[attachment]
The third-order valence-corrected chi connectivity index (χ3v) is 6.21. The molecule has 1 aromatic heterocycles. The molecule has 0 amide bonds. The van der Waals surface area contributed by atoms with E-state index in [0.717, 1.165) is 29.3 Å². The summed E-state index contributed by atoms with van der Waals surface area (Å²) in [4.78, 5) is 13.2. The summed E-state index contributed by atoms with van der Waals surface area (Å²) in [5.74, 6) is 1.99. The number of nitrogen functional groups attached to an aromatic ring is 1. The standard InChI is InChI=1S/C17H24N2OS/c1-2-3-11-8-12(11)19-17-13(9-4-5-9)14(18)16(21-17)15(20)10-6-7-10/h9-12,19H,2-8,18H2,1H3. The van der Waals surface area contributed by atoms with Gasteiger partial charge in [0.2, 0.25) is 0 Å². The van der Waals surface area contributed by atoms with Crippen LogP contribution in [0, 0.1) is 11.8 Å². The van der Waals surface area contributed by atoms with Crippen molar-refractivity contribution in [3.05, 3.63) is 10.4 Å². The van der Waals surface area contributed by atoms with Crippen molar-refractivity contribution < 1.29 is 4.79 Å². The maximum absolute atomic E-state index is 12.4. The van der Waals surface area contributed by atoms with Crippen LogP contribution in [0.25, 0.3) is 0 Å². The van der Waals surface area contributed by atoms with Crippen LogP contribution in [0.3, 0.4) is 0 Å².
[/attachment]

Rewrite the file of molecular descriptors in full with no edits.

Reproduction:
The third-order valence-corrected chi connectivity index (χ3v) is 6.21. The molecule has 1 aromatic heterocycles. The molecule has 0 amide bonds. The van der Waals surface area contributed by atoms with E-state index in [0.717, 1.165) is 29.3 Å². The summed E-state index contributed by atoms with van der Waals surface area (Å²) in [4.78, 5) is 13.2. The summed E-state index contributed by atoms with van der Waals surface area (Å²) in [5.74, 6) is 1.99. The number of nitrogen functional groups attached to an aromatic ring is 1. The standard InChI is InChI=1S/C17H24N2OS/c1-2-3-11-8-12(11)19-17-13(9-4-5-9)14(18)16(21-17)15(20)10-6-7-10/h9-12,19H,2-8,18H2,1H3. The van der Waals surface area contributed by atoms with Gasteiger partial charge in [0.2, 0.25) is 0 Å². The van der Waals surface area contributed by atoms with Crippen LogP contribution in [0, 0.1) is 11.8 Å². The van der Waals surface area contributed by atoms with Crippen molar-refractivity contribution in [3.05, 3.63) is 10.4 Å². The van der Waals surface area contributed by atoms with Crippen molar-refractivity contribution < 1.29 is 4.79 Å². The maximum absolute atomic E-state index is 12.4. The van der Waals surface area contributed by atoms with Crippen LogP contribution in [0.25, 0.3) is 0 Å². The van der Waals surface area contributed by atoms with Crippen LogP contribution in [0.3, 0.4) is 0 Å².